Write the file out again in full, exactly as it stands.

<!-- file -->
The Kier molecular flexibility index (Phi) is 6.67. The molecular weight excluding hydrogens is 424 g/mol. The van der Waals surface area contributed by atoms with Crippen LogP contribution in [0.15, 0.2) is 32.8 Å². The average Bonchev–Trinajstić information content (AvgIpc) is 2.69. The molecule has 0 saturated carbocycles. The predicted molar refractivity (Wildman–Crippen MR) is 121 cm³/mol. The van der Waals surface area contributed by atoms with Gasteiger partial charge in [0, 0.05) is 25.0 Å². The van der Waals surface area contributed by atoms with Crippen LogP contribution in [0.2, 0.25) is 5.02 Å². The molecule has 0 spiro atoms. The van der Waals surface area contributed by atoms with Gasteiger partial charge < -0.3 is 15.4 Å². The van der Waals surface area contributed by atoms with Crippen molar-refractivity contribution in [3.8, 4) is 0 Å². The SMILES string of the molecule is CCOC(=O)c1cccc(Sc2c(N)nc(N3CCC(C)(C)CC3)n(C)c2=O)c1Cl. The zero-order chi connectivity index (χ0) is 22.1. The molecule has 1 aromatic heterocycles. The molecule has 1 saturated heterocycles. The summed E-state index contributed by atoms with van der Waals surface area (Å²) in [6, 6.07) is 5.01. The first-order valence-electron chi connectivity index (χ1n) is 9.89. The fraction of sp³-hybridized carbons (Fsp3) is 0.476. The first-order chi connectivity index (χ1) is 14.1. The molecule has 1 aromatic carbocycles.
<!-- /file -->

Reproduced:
The Kier molecular flexibility index (Phi) is 6.67. The molecular weight excluding hydrogens is 424 g/mol. The van der Waals surface area contributed by atoms with Crippen LogP contribution in [0.15, 0.2) is 32.8 Å². The average Bonchev–Trinajstić information content (AvgIpc) is 2.69. The molecule has 0 saturated carbocycles. The predicted molar refractivity (Wildman–Crippen MR) is 121 cm³/mol. The van der Waals surface area contributed by atoms with Gasteiger partial charge in [0, 0.05) is 25.0 Å². The van der Waals surface area contributed by atoms with Crippen LogP contribution in [0.2, 0.25) is 5.02 Å². The molecule has 0 spiro atoms. The van der Waals surface area contributed by atoms with Gasteiger partial charge < -0.3 is 15.4 Å². The van der Waals surface area contributed by atoms with Crippen molar-refractivity contribution in [3.8, 4) is 0 Å². The SMILES string of the molecule is CCOC(=O)c1cccc(Sc2c(N)nc(N3CCC(C)(C)CC3)n(C)c2=O)c1Cl. The zero-order chi connectivity index (χ0) is 22.1. The molecule has 1 aromatic heterocycles. The molecule has 1 saturated heterocycles. The summed E-state index contributed by atoms with van der Waals surface area (Å²) in [6, 6.07) is 5.01. The first-order valence-electron chi connectivity index (χ1n) is 9.89. The fraction of sp³-hybridized carbons (Fsp3) is 0.476. The first-order chi connectivity index (χ1) is 14.1. The molecule has 1 aromatic carbocycles.